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Reader's Digest Canada July/August 2020

Canada's most read, most trusted magazine.<br><br> Inspiring real-life stories, laugh-out-loud humour, and insightful articles about health, lifestyles, and truly remarkable Canadians, Reader's Digest touches your life and connects you to the world around you -- now that's "life well shared".

Readers Digest Canada
R 45,70
R 228,97
12 Issues

in this issue

1 min
gone to seed

You know it’s extraordinary times when packets of vegetable seeds are a hot commodity. But we’re now all backyard farmers, even if your plot, like mine, is no bigger than a postage stamp. We trade tips over fences on how to avoid overwatering and what bugs are good (almost none!). We take solace in our personal produce section. A few theories explain this sudden spread of green thumb-itis. One is a need to take some control over what, during this terrible year, seems beyond our control—namely, a reliable supply of food. Theory number 2 is that many people have time on their hands and find it therapeutic to work the soil. My favourite explanation is we’ve revived the Victory Garden—the community-run farming efforts that offset rations during the World Wars. The…

1 min

LIAM MOGAN Photographer, Toronto “The New Basics of Healthy Eating” Mogan used to specialize mostly in fashion photography, until a chance assignment took him to a Toronto restaurant and he soon became the “food guy.” His work has since been published in Cottage Life and Maclean’s, and he has won several photography accolades, including two National Magazine Awards. See his photo on page 31. LINDA BESNER Writer, Toronto “Word Power” Besner is both an accomplished poet and a journalist. Poetry allows her to engage with language, while journalism is where she turns to engage with people and their stories. Both her poetry and nonfiction writing have been published in The Atlantic, New York Times Magazine and The Walrus, among other places. Check out her latest work on page 109. BRYAN BORZYKOWSKI Writer, Winnipeg “When the Rainy Day Arrives” A 10-time National…

2 min

SAFE AT HOME I just finished the April 2020 issue of Reader’s Digest. As usual, it was packed with a great variety of stories and funny anecdotes. I found “The 2020 Home Safety Checklist” particularly timely and informative, given that we’re all in the midst of quarantine. I was shocked to learn that there can be mites in bedding, and that candles and air fresheners can worsen the air quality in our homes. I’ll certainly be applying the tips I’ve learned as I spend more time than usual at home. In the March 2020 issue, I caught another piece of writing that’s more timely than you likely intended. This joke: “Spring break is all about family togetherness… meaning we’re all sharing the same disgusting virus.” How chillingly prescient is that! — ANDY KLEMENSOWICZ,…

3 min
in it together

WHEN THE COVID-19pandemic hit in March, 53-year-old Toronto disability support worker Mita Hans worried that her elderly neighbour might have trouble. Hans asked if she could help out. At first, the neighbour was more annoyed than appreciative, curtly telling Hans to stop “scaremongering” her. “I’m not trying to scare you; I care about you,” Hans responded. A few days later, she dropped off groceries and has done so several times since. “She’s my biggest fan now,” Hans says. Hans knew her neighbour wasn’t the only person who’d require an extra hand in the coming weeks, as shelves emptied and the entire country went into lockdown. Along with her 46-year-old friend Valentina Harper, who works in e-commerce, Hans launched a Facebook group called “CaremongersTO.” They imagined the group would connect a few…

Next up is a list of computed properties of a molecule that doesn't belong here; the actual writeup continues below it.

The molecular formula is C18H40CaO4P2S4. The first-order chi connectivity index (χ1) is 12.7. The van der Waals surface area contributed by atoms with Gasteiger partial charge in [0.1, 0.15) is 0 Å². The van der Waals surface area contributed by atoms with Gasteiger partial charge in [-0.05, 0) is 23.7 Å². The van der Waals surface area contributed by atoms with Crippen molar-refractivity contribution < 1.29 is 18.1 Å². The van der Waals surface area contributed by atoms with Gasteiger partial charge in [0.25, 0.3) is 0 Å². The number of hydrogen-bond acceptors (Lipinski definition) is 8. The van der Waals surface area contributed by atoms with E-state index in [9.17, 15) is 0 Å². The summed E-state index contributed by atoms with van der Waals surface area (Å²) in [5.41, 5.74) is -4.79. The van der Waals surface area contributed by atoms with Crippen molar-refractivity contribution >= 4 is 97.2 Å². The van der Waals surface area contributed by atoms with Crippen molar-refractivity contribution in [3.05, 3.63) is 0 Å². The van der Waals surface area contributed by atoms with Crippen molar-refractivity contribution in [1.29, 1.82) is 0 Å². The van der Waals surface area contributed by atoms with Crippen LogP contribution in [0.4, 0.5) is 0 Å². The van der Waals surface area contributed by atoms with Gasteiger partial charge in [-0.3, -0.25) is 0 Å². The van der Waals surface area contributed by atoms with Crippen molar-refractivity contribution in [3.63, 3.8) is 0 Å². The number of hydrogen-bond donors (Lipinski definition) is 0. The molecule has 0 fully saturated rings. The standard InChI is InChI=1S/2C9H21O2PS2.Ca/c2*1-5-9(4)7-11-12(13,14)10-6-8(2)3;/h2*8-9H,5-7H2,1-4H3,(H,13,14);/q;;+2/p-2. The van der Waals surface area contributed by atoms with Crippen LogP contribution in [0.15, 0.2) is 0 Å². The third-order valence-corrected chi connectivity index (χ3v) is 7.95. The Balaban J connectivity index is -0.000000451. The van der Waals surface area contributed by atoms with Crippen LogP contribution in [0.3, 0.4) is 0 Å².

1 min
life’s like that

All That Jazz —Financial Times, SHARED ON TWITTER BY @DBROGAN I asked my grandpa why he wrote his cellphone number on the back of the phone. “So if it gets lost, someone can call that number and find me,” he said. — SARAH CROWTHER-MUHUSEEN, Spruce Grove, Alta. Just did my own taxes. So should be in jail by Friday. — @YELLOWBONEMAMA It’s been six months since I joined the gym, and no progress. I’m going there in person tomorrow to see what’s really going on. — @_CAKEBAWSE A Fishy Tale When we immigrated to Canada in 1966, one of the first things we wanted to do was visit Niagara Falls, and we especially wanted to see the aquarium on the U.S. side of the border. While preparing for the trip, our friends warned us that at the border we…

3 min
are opioids ever safe?

We hear so much about opioid misuse and abuse, but is there a safe way to use these drugs? Absolutely. We give fentanyl to people in the hospital for things like draining an abscess or if they’ve had their gallbladder out and need to get through the operative pain. It’s safe when controlled. The problem is that doctors were prescribing opioids too liberally as a way to manage long-term pain. After a while, there was no pain—just addiction. Then, when people are no longer able to get what they need legally, or they aren’t getting the same high and require something stronger, they transition to street drugs. When did opioid abuse in Canada go from a problem to a crisis? About six years ago, we started to see the overdose levels spike. At…